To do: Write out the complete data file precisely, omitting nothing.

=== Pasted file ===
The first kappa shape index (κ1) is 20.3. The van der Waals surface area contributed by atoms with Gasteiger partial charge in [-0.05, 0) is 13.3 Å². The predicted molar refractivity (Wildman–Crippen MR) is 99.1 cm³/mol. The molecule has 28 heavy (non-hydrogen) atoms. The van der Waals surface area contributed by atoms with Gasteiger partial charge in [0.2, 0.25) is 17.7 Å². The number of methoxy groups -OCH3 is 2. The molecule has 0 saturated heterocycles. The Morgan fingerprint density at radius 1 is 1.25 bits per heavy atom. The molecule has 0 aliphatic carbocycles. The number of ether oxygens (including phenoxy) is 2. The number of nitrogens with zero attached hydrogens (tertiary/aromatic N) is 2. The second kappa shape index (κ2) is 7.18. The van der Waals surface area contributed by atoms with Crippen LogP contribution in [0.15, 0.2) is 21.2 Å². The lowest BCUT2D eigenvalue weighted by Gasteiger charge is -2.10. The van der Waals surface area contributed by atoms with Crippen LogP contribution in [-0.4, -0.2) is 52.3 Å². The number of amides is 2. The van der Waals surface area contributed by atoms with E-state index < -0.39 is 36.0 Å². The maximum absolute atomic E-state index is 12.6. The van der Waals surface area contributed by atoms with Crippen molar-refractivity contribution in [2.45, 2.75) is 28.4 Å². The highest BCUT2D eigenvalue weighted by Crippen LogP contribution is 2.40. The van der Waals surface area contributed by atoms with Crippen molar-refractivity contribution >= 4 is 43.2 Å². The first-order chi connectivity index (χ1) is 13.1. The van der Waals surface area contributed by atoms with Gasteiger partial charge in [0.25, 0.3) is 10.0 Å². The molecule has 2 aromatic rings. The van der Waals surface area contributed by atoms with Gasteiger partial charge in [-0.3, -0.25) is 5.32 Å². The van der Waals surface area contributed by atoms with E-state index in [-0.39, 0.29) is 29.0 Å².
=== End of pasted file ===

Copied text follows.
The first kappa shape index (κ1) is 20.3. The van der Waals surface area contributed by atoms with Gasteiger partial charge in [-0.05, 0) is 13.3 Å². The predicted molar refractivity (Wildman–Crippen MR) is 99.1 cm³/mol. The molecule has 28 heavy (non-hydrogen) atoms. The van der Waals surface area contributed by atoms with Gasteiger partial charge in [0.2, 0.25) is 17.7 Å². The number of methoxy groups -OCH3 is 2. The molecule has 0 saturated heterocycles. The Morgan fingerprint density at radius 1 is 1.25 bits per heavy atom. The molecule has 0 aliphatic carbocycles. The number of ether oxygens (including phenoxy) is 2. The number of nitrogens with zero attached hydrogens (tertiary/aromatic N) is 2. The second kappa shape index (κ2) is 7.18. The van der Waals surface area contributed by atoms with Crippen LogP contribution in [0.15, 0.2) is 21.2 Å². The lowest BCUT2D eigenvalue weighted by Gasteiger charge is -2.10. The van der Waals surface area contributed by atoms with Crippen LogP contribution in [-0.4, -0.2) is 52.3 Å². The number of amides is 2. The van der Waals surface area contributed by atoms with E-state index < -0.39 is 36.0 Å². The maximum absolute atomic E-state index is 12.6. The van der Waals surface area contributed by atoms with Crippen molar-refractivity contribution in [2.45, 2.75) is 28.4 Å². The highest BCUT2D eigenvalue weighted by Crippen LogP contribution is 2.40. The van der Waals surface area contributed by atoms with Crippen molar-refractivity contribution >= 4 is 43.2 Å². The first-order chi connectivity index (χ1) is 13.1. The van der Waals surface area contributed by atoms with Gasteiger partial charge in [0.25, 0.3) is 10.0 Å². The molecule has 2 aromatic rings. The van der Waals surface area contributed by atoms with Gasteiger partial charge in [-0.3, -0.25) is 5.32 Å². The van der Waals surface area contributed by atoms with E-state index in [-0.39, 0.29) is 29.0 Å².